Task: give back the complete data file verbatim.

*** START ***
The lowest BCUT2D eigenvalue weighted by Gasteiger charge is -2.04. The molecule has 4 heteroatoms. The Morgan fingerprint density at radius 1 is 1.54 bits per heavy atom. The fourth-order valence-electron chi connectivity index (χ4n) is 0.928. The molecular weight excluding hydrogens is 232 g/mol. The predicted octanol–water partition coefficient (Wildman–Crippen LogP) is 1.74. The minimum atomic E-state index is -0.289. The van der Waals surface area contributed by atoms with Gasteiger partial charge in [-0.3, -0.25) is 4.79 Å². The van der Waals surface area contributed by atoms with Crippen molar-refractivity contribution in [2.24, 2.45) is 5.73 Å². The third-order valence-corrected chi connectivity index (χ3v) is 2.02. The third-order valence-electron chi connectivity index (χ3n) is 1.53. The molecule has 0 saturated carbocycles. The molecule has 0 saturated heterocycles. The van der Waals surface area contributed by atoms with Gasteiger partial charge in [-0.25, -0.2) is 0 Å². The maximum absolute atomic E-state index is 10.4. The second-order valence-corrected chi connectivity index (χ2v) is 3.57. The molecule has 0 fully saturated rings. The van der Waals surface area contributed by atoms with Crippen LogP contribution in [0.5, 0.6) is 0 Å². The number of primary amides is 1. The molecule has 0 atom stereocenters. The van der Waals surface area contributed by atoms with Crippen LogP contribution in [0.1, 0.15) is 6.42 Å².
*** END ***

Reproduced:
The lowest BCUT2D eigenvalue weighted by Gasteiger charge is -2.04. The molecule has 4 heteroatoms. The Morgan fingerprint density at radius 1 is 1.54 bits per heavy atom. The fourth-order valence-electron chi connectivity index (χ4n) is 0.928. The molecular weight excluding hydrogens is 232 g/mol. The predicted octanol–water partition coefficient (Wildman–Crippen LogP) is 1.74. The minimum atomic E-state index is -0.289. The van der Waals surface area contributed by atoms with Gasteiger partial charge in [-0.3, -0.25) is 4.79 Å². The van der Waals surface area contributed by atoms with Crippen molar-refractivity contribution in [2.24, 2.45) is 5.73 Å². The third-order valence-corrected chi connectivity index (χ3v) is 2.02. The third-order valence-electron chi connectivity index (χ3n) is 1.53. The molecule has 0 saturated carbocycles. The molecule has 0 saturated heterocycles. The van der Waals surface area contributed by atoms with Gasteiger partial charge in [-0.25, -0.2) is 0 Å². The maximum absolute atomic E-state index is 10.4. The second-order valence-corrected chi connectivity index (χ2v) is 3.57. The molecule has 0 fully saturated rings. The van der Waals surface area contributed by atoms with Crippen LogP contribution in [0.5, 0.6) is 0 Å². The number of primary amides is 1. The molecule has 0 atom stereocenters. The van der Waals surface area contributed by atoms with Crippen LogP contribution in [0.1, 0.15) is 6.42 Å².